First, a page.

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Mahsa Amini, 22-year old Iranian, dies after morality police arrest

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20 hours ago, Ibn Tayyar said:

I mean I would imagine that amputees in early Arabia probably had it worse than amputees today, in terms of both reputation (as a known thief now), add to that I would say good luck to the amputee in finding an occupation at a time where most men would work in a manual labour field in an already resource-scare society as you mentioned, so I don't believe the stigma argument is strong in and of itself.

It's strong as far as comparative arguments go. I was trying to get at the idea of recognition of human dignity. There seems to be much more reverence for human rights now, and I reckon there would be quite an outcry if people started associating disabilities and crime in such large societies where there would be more crime, in general, and where countries are under constant surveillance and check. It also begs the question, if identification of a criminal was the end goal (as someone might argue), don't we have a substitution for that now with databases doing the job?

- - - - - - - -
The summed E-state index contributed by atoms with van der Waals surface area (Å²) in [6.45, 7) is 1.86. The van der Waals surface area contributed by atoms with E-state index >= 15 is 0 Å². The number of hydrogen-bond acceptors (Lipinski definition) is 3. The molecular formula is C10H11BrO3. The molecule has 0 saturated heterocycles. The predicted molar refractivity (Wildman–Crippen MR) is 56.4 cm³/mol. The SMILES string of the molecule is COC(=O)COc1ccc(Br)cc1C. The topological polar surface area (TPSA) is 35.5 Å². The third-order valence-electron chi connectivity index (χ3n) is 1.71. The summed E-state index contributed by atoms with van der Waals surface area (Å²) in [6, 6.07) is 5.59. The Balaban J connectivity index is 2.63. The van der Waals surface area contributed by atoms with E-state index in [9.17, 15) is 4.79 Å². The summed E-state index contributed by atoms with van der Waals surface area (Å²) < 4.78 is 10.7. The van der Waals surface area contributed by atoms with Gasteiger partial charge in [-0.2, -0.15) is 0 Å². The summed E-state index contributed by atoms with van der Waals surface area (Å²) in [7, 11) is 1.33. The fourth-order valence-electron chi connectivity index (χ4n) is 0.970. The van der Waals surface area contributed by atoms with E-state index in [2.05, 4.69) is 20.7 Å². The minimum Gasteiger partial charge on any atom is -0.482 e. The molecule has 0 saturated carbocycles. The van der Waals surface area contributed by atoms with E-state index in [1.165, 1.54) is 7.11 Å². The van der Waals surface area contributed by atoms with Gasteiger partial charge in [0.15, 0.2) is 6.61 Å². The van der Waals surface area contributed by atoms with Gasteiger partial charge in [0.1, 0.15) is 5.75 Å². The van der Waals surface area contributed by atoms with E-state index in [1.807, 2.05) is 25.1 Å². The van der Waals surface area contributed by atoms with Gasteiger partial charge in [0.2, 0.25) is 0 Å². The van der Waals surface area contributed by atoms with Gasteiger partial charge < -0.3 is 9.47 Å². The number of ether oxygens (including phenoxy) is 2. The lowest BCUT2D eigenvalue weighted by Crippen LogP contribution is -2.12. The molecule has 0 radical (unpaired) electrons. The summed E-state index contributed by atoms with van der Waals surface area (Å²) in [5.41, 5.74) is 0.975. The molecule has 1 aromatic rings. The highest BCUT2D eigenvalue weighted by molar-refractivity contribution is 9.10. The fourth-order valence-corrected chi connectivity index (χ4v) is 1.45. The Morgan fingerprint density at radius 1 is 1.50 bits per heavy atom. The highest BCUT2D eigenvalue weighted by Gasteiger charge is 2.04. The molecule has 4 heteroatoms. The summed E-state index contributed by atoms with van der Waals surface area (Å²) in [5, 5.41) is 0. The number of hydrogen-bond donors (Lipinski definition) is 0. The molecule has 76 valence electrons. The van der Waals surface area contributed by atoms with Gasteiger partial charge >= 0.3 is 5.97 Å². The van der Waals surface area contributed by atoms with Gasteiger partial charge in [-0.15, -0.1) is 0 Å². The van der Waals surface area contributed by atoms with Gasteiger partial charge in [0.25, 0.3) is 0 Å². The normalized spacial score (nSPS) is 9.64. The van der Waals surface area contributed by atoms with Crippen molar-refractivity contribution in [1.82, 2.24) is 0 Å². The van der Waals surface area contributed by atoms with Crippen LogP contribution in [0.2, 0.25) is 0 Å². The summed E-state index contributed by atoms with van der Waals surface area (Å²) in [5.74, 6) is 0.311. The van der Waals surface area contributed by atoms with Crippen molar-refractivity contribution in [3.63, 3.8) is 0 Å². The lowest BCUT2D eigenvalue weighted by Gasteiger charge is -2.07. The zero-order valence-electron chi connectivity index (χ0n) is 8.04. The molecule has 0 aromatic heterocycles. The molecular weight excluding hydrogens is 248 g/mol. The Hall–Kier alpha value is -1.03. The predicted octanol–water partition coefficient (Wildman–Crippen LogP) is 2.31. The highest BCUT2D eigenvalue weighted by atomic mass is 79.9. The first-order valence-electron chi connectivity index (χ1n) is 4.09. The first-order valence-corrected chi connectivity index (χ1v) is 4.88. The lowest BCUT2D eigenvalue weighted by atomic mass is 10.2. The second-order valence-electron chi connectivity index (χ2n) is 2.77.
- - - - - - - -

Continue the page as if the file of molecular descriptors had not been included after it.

21 hours ago, Ibn Tayyar said:

Secondly as I mentioned, Muslims were in fact jailed if they did repeat the offense of stealing, and prison was a already a punishment pre-Islam and during Islam.

So a hadd punishment was utilized before a discretionary punishment? Or was jail not considered ta'zir? I'd like to look into that. Any source?

21 hours ago, Ibn Tayyar said:

I don't really see how prisons would significantly increase the burden on the Islamic Governments of the time, prisons back weren't as expensive as today and in a society where prisoners of war (captives) were already being taken care of in mass numbers, I don't think it would be something out of the norm.

No, it would be out of the norm. Prisoners of war weren't serving unusually long sentences. Prisoners of war were not being punished either, they were simply being temporarily detained until they could find some other place to be. Most of the time, this would only last a couple of days or weeks. No one saw imprisonment as "punishment" in pre-Islamic or early Islamic Arabia. This is nowhere to be found. Putting a roof over someone's head, providing him a set of clothes, and feeding him, all while he gives little to no output, was never going to be considered a punishment in that sort of society where everyone was really just out for themselves and where there is no recorded instance of resource surplus until much later. Most societies did not propose imprisonment as a solution for a reason. It was extremely counterproductive.

21 hours ago, Ibn Tayyar said: